Summer Rental Exception to the Housing Stability and Tenant Protection Act
By Jennifer Milosavljevic
On June 14, 2019 the Housing Stability and Tenant Protection Act (HSTPA) was enacted into law, making historically sweeping reforms to New York’s rent laws. Amongst these changes were the amendments to §7-108 of the General Obligations Law (“GOL”) contained in Part M of the HSTPA which took effect July 30, 2019. The new law limits the amount of a security deposit any person could charge a prospective tenant to one month’s rent and applies to both rent stabilized and unregulated tenancies regardless of the length of the tenancy. Additionally, the practice of charging advance rent for any portion of the lease term is prohibited. The law also imposes punitive damages for willful violations “of up to twice the amount of the deposit or advance.” GOL §7-108(g).
The only exceptions to the new security deposit and advance rental payment provision were contained in Subsection 1-a and included: dwelling units subject to the city rent and rehabilitation law or the emergency housing rent control law, continuing care retirement communities, assisted living providers, adult care facilities, senior residential communities, and not-for-profit independent retirement communities that offer personal emergency response, housekeeping, transportation and meals to their residents.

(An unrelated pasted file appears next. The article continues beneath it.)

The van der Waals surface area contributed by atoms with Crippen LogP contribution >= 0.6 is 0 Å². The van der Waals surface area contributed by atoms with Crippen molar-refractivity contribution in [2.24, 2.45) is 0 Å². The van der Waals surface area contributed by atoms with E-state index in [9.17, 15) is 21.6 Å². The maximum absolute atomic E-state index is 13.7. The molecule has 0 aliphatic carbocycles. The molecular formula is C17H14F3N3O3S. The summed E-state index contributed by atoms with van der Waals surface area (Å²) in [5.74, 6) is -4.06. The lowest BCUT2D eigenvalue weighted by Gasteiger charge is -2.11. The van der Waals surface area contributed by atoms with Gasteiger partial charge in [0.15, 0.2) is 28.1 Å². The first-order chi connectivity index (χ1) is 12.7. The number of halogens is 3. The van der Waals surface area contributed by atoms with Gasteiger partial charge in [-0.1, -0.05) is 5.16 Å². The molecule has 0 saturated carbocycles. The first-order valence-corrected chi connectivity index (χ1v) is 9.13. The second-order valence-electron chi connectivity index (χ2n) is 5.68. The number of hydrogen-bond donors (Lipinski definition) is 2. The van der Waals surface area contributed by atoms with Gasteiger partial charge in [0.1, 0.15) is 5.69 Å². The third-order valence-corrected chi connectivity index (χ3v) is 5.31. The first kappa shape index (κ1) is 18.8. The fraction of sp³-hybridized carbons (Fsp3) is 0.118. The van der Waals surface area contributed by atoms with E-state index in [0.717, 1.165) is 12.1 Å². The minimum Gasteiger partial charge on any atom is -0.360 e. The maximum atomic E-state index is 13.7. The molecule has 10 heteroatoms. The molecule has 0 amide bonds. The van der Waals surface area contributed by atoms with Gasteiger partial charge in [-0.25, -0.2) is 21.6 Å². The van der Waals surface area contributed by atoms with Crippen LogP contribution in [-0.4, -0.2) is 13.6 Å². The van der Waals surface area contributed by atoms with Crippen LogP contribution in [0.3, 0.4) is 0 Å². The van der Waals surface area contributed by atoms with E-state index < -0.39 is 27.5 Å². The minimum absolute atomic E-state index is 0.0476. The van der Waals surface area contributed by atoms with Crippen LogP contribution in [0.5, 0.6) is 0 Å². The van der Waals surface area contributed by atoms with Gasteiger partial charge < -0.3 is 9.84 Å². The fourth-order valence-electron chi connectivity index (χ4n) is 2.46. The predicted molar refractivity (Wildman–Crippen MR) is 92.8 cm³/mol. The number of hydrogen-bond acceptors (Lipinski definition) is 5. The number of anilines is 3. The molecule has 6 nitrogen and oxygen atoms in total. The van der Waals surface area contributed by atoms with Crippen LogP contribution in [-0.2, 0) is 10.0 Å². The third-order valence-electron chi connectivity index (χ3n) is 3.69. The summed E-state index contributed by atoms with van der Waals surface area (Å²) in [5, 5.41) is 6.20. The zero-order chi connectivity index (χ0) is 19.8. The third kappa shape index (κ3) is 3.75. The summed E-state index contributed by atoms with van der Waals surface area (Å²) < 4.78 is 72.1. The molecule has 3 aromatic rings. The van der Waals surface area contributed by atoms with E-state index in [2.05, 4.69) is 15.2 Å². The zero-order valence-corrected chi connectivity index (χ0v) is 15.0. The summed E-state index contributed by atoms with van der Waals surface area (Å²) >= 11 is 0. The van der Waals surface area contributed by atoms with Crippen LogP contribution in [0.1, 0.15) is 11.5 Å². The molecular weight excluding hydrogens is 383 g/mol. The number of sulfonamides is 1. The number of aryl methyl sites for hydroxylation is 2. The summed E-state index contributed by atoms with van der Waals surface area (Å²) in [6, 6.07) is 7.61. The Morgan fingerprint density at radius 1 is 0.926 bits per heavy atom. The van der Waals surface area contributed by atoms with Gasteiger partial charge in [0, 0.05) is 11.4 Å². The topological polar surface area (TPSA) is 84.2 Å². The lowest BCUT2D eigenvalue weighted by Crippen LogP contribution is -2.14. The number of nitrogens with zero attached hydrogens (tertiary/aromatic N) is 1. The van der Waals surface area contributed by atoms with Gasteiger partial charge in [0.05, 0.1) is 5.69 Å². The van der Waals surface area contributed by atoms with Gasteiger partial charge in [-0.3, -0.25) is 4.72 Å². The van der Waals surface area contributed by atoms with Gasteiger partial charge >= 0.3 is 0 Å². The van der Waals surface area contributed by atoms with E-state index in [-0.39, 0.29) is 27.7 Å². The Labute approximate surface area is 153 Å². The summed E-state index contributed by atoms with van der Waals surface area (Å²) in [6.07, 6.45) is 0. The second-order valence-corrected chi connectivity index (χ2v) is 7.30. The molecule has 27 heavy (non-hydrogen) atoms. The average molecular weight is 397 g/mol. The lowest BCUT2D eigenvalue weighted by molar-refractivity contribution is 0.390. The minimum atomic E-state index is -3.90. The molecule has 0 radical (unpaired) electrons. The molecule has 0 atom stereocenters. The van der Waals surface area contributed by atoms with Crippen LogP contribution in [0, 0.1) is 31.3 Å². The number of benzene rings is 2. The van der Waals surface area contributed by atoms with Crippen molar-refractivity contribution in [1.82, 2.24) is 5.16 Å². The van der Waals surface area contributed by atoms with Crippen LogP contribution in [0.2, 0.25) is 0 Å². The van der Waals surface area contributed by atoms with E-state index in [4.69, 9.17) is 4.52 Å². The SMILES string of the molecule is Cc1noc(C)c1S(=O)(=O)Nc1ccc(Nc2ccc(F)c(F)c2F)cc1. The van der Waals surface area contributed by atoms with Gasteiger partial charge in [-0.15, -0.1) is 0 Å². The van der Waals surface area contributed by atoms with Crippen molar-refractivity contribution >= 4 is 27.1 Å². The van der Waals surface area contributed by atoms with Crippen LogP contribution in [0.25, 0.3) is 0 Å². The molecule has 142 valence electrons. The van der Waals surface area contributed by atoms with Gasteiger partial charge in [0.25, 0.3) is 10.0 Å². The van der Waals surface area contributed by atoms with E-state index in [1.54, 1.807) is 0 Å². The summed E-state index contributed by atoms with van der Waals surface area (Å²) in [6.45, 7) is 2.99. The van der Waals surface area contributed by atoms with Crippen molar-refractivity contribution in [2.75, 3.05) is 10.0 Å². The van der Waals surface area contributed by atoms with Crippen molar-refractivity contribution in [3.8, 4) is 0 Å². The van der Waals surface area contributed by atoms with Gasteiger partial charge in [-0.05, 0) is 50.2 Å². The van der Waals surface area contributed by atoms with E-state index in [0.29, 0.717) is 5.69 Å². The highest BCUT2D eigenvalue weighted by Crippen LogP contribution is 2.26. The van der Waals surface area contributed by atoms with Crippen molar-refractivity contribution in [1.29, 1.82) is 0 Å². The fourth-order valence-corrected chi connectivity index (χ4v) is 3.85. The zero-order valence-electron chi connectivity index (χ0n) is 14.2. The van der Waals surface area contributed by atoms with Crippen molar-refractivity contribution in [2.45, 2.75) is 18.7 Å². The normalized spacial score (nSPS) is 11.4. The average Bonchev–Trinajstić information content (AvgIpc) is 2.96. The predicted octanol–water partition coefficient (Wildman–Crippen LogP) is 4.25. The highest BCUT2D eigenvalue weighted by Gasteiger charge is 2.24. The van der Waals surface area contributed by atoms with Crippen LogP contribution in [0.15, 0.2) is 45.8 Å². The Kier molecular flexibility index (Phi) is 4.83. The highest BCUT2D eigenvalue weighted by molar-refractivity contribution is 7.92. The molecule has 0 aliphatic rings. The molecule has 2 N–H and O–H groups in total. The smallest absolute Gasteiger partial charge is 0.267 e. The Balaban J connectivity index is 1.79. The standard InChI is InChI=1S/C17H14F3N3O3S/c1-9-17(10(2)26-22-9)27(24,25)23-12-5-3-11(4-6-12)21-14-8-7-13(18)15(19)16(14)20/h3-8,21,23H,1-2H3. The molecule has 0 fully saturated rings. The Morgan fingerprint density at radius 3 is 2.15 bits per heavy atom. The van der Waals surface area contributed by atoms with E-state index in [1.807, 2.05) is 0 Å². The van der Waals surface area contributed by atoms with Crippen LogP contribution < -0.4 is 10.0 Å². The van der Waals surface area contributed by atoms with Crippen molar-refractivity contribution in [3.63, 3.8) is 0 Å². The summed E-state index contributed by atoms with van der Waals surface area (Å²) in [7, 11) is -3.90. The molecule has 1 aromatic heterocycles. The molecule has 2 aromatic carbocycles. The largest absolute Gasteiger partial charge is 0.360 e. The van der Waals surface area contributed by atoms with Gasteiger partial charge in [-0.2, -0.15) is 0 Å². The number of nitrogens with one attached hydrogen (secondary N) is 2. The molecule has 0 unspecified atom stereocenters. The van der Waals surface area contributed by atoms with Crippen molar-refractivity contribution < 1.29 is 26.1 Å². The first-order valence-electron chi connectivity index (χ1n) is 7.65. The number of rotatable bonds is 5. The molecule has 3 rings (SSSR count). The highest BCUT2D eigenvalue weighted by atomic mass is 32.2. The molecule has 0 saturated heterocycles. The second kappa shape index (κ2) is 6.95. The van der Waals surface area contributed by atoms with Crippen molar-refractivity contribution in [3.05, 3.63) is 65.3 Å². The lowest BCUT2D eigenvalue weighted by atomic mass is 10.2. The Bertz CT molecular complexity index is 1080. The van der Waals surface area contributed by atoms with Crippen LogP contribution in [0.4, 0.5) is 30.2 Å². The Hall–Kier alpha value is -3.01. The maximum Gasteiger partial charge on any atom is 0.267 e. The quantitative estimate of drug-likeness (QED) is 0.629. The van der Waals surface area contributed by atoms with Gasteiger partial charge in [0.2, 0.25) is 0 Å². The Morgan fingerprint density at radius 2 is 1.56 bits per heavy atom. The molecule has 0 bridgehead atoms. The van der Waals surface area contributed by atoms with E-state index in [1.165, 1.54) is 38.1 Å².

On September 20, 2021, Governor Hochul signed into law an important amendment to the aforesaid exceptions (Chapter 428 of the Laws of 2021), promoted by Assemblyman Fred Thiele. Recognizing that it is routine practice in popular summer rental destinations such as the Hamptons to charge an upfront single payment for the entirety of the seasonal term, the amendment excludes “seasonal use dwelling units” from the otherwise applicable one month restriction on security deposits and advance rent payments. GOL §7-108(1-a)(a). Subdivision 4 defines a “seasonal use dwelling unit” as one in which: “(a) the lease expressly provides that: (i) the dwelling unit is registered as a seasonal use dwelling unit, indicating the local or county government agency with which it is registered; (ii) the occupancy of the tenant is only for seasonal use not to exceed one hundred twenty days or a shorter period provided for in the lease; and (iii) such tenant has a primary residence to return to, the address of which is expressly provided in the lease.” GOL §7-108(4).
Seasonal use dwelling owners who wish to charge an upfront single payment for the entirety of the seasonal rental need to ensure that the rental term does not exceed 120 days and that they register their properties with their local county or government by filing a copy of the lease agreement with the appropriate seasonal use dwelling unit registry. GOL §7-108(5). While these new requirements may seem onerous, they preserve the established business practice of the short-term seasonal rental market which could have otherwise been negatively affected through its encompassment under the HSTPA’s blanket provision applicable to “all dwelling units in residential premises.”